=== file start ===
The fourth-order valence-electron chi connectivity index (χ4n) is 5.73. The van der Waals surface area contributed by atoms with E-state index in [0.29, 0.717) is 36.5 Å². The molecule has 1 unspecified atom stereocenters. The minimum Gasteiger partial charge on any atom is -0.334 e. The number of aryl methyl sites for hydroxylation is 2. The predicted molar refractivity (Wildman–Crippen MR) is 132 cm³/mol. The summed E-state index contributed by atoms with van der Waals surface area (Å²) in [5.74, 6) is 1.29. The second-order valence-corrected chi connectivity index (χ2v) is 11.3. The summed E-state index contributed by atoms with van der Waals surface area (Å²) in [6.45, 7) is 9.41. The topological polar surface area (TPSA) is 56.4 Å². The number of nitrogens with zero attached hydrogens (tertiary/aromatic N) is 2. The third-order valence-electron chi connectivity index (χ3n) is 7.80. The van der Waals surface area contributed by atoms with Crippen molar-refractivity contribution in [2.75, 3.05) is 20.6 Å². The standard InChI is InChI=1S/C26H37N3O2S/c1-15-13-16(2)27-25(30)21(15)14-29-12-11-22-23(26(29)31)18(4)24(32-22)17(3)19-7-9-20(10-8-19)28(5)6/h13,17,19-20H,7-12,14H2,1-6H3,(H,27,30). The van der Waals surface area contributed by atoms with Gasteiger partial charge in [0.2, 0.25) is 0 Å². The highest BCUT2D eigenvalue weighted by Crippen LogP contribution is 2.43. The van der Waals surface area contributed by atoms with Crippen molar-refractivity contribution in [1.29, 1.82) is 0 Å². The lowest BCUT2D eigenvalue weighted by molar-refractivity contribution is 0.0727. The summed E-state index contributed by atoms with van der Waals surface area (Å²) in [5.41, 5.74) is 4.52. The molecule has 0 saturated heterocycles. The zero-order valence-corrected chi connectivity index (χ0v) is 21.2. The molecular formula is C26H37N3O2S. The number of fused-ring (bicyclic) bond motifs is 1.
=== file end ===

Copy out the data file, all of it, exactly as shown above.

The fourth-order valence-electron chi connectivity index (χ4n) is 5.73. The van der Waals surface area contributed by atoms with E-state index in [0.29, 0.717) is 36.5 Å². The molecule has 1 unspecified atom stereocenters. The minimum Gasteiger partial charge on any atom is -0.334 e. The number of aryl methyl sites for hydroxylation is 2. The predicted molar refractivity (Wildman–Crippen MR) is 132 cm³/mol. The summed E-state index contributed by atoms with van der Waals surface area (Å²) in [5.74, 6) is 1.29. The second-order valence-corrected chi connectivity index (χ2v) is 11.3. The summed E-state index contributed by atoms with van der Waals surface area (Å²) in [6.45, 7) is 9.41. The topological polar surface area (TPSA) is 56.4 Å². The number of nitrogens with zero attached hydrogens (tertiary/aromatic N) is 2. The third-order valence-electron chi connectivity index (χ3n) is 7.80. The van der Waals surface area contributed by atoms with Crippen molar-refractivity contribution in [2.75, 3.05) is 20.6 Å². The standard InChI is InChI=1S/C26H37N3O2S/c1-15-13-16(2)27-25(30)21(15)14-29-12-11-22-23(26(29)31)18(4)24(32-22)17(3)19-7-9-20(10-8-19)28(5)6/h13,17,19-20H,7-12,14H2,1-6H3,(H,27,30). The van der Waals surface area contributed by atoms with Gasteiger partial charge in [0.2, 0.25) is 0 Å². The highest BCUT2D eigenvalue weighted by Crippen LogP contribution is 2.43. The van der Waals surface area contributed by atoms with Crippen molar-refractivity contribution in [1.29, 1.82) is 0 Å². The lowest BCUT2D eigenvalue weighted by molar-refractivity contribution is 0.0727. The summed E-state index contributed by atoms with van der Waals surface area (Å²) in [5.41, 5.74) is 4.52. The molecule has 0 saturated heterocycles. The zero-order valence-corrected chi connectivity index (χ0v) is 21.2. The molecular formula is C26H37N3O2S. The number of fused-ring (bicyclic) bond motifs is 1.